10/11/2001 12:00AM

Trainers fear spongings part of a betting plot


ARCADIA, Calif. - Two trainers whose horses were found with sponges in their nasal passages on Wednesday at Santa Anita said they fear the incidents were part of an attempt to alter the outcome of a race.

A filly trained by Ed Moger Jr. and one trained by Frank Olivares were scratched from Wednesday's second race after endoscopic exams Wednesday morning revealed the presence of sponges. The scratched horses were the Moger-trained Spiderette, the 2-1 morning-line favorite, and the Olivares-trained My Sweet Lucy, listed at 6-1.

The incidents led the California Horse Racing Board to issue a two-page warning to horsemen late Wednesday, detailing new security measures.

The first sponge was found Tuesday in the Moger-trained Tonietta, who Moger says resembles Spiderette. Moger detected a breathing problem with Tonietta after she worked on Tuesday. After jogging her on a path, Moger had Tonietta endoscopically examined.

"I could tell there was something wrong," he said. "She had worked great. I thought she had an abscess in her nasal passage. I had the vet scope her and a sponge came out. I was stunned."

Spiderette was found with a sponge after she was examined at 9:30 a.m. Wednesday. "I had the state investigators there and sure enough there was a sponge," Moger said.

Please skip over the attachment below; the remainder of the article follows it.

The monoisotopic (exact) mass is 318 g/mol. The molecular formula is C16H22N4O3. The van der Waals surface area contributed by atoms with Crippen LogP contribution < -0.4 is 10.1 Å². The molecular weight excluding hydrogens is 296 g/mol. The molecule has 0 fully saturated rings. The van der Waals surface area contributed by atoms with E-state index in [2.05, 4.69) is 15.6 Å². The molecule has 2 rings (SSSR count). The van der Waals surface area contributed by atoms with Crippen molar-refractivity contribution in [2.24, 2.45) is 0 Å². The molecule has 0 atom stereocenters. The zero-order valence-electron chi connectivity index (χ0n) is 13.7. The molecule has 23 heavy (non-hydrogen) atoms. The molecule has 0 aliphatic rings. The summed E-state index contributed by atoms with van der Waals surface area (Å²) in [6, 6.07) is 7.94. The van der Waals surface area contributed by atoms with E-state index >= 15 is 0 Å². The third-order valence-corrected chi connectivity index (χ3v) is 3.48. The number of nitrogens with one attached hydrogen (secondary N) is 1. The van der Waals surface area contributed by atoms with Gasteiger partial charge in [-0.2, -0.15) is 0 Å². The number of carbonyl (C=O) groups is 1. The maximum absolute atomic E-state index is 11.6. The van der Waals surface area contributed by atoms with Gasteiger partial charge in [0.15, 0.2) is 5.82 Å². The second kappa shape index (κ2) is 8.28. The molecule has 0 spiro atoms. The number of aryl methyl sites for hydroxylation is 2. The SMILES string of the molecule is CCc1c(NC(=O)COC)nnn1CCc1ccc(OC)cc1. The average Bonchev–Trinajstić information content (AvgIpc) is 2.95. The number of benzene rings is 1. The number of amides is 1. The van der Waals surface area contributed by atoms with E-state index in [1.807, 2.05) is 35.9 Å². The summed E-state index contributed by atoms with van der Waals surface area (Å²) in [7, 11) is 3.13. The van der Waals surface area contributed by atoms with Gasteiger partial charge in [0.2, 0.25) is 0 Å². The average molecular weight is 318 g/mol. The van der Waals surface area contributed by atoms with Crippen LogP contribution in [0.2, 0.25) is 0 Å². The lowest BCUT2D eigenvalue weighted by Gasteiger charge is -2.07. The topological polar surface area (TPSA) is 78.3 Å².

Moger feels that whoever got at Tonietta and Spiderette may have been trying to affect the outcome of the second race, but that they could not tell the fillies apart. "They look so much alike," he said. "I think they just picked the wrong horse."

Olivares scoped My Sweet Lucy after she showed signs of mucus on Wednesday morning, and found a sponge. A groom later told Olivares of a small piece of sponge was found near My Sweet Lucy's stall early Wednesday.

"It's very cruel to do this to a horse," Olivares said. "They were never going to get a price. There were only six horses in the race."

After the Olivares and Moger fillies were scratched, and another filly was withdrawn due to illness, there were three starters in Wednesday's second race.

The situation has left Olivares furious because My Sweet Lucy has now developed an illness. "I probably won't be able to run her for the rest of the year," he said. "This had to have happened late at night. It could have been a dangerous situation."

On Wednesday, the CHRB instructed horsemen to have all horses entered endoscopically examined by a veterinarian, and told them that official veterinarians will manually check breathing passages during pre-race inspections. Horsemen were also advised to report suspicious activity to security personnel and CHRB investigators.

Moger said he does not have a night watchman, but does have stable staff who live at the barn. He said the incidents could lead to tighter security.